The marriage-knot or knot of Hercules, a strong knot created by two intertwined ropes, originated as a healing charm in ancient Egypt, but is best known for it’s use in ancient Greece and Rome as a protective amulet, most notably as a wedding symbol, incorporated into the protective girdles worn by brides, which were ceremonially untied by the new groom. This custom is the likely origin of the phrase “tying the knot.”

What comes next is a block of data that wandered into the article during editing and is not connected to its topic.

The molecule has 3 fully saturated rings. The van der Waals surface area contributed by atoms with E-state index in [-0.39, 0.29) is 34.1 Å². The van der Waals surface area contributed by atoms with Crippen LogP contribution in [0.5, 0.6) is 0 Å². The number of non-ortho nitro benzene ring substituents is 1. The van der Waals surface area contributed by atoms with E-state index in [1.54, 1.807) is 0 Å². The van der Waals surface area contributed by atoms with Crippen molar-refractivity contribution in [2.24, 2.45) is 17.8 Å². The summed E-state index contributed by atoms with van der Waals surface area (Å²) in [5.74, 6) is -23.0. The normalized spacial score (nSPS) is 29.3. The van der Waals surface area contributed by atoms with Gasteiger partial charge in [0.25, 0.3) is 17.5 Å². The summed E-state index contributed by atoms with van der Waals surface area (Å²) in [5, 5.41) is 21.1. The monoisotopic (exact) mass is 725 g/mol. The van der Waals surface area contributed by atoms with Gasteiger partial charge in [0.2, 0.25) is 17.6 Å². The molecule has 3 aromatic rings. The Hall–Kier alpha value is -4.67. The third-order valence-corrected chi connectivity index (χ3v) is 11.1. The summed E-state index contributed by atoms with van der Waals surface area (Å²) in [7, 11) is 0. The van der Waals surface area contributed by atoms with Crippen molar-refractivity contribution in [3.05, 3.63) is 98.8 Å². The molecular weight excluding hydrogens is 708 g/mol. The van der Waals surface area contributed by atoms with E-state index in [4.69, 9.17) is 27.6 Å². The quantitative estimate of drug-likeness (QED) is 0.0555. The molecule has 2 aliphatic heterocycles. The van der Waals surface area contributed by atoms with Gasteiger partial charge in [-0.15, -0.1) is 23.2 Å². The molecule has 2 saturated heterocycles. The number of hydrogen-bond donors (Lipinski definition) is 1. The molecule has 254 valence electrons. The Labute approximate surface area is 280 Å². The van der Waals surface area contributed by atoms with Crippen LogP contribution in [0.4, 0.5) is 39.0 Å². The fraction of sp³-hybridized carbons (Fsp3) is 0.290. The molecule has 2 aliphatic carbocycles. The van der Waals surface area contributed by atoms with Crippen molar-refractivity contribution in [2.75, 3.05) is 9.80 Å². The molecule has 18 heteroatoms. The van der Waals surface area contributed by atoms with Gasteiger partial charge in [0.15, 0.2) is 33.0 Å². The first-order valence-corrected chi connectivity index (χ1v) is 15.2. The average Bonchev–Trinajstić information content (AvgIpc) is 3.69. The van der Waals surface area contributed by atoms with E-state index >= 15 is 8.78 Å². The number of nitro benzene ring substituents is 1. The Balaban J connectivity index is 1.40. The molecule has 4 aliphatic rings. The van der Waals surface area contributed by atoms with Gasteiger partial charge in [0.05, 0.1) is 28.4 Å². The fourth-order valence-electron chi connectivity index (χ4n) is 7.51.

According to Roman lore, the knot symbolized the legendary fertility of the God Hercules; it probably relates to the legendary Girdle of Diana captured from the Amazon Queen Hippolyta. In this, the marriage-knot was probably a representation of the virginity of the bride.
The symbolism of the knot survived well beyond its religious use, and was a very common symbol in medieval and Renaissance love tokens.
Greek girdle, 3rd cent. BCE